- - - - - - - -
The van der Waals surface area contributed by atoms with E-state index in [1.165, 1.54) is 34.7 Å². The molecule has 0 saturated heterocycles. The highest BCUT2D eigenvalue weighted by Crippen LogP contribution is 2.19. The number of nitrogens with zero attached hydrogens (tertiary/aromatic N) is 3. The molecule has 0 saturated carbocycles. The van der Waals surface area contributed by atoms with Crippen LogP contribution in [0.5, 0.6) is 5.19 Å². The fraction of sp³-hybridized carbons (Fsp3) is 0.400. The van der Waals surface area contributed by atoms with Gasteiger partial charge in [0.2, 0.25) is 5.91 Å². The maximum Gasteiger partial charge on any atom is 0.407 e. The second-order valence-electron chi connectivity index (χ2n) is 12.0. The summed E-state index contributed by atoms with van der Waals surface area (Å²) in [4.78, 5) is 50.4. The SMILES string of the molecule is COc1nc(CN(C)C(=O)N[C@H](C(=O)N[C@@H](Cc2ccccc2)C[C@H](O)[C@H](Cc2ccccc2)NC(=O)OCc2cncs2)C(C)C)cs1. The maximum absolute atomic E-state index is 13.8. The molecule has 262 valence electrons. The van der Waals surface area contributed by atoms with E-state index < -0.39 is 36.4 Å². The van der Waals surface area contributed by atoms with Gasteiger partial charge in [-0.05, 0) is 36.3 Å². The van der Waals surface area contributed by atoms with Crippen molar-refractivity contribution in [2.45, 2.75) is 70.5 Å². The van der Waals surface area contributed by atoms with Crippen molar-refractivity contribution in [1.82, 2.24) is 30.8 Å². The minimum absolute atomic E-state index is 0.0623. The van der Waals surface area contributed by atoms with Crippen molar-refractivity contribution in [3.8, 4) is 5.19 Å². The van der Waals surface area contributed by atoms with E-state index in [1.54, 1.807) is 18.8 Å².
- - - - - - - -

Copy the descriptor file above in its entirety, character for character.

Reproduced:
The van der Waals surface area contributed by atoms with E-state index in [1.165, 1.54) is 34.7 Å². The molecule has 0 saturated heterocycles. The highest BCUT2D eigenvalue weighted by Crippen LogP contribution is 2.19. The number of nitrogens with zero attached hydrogens (tertiary/aromatic N) is 3. The molecule has 0 saturated carbocycles. The van der Waals surface area contributed by atoms with Crippen LogP contribution in [0.5, 0.6) is 5.19 Å². The fraction of sp³-hybridized carbons (Fsp3) is 0.400. The van der Waals surface area contributed by atoms with Gasteiger partial charge in [0.2, 0.25) is 5.91 Å². The maximum Gasteiger partial charge on any atom is 0.407 e. The second-order valence-electron chi connectivity index (χ2n) is 12.0. The summed E-state index contributed by atoms with van der Waals surface area (Å²) in [4.78, 5) is 50.4. The SMILES string of the molecule is COc1nc(CN(C)C(=O)N[C@H](C(=O)N[C@@H](Cc2ccccc2)C[C@H](O)[C@H](Cc2ccccc2)NC(=O)OCc2cncs2)C(C)C)cs1. The maximum absolute atomic E-state index is 13.8. The molecule has 262 valence electrons. The van der Waals surface area contributed by atoms with E-state index < -0.39 is 36.4 Å². The van der Waals surface area contributed by atoms with Gasteiger partial charge in [-0.05, 0) is 36.3 Å². The van der Waals surface area contributed by atoms with Crippen molar-refractivity contribution in [2.45, 2.75) is 70.5 Å². The van der Waals surface area contributed by atoms with Crippen molar-refractivity contribution in [1.82, 2.24) is 30.8 Å². The minimum absolute atomic E-state index is 0.0623. The van der Waals surface area contributed by atoms with Crippen molar-refractivity contribution in [3.8, 4) is 5.19 Å². The van der Waals surface area contributed by atoms with E-state index in [1.54, 1.807) is 18.8 Å².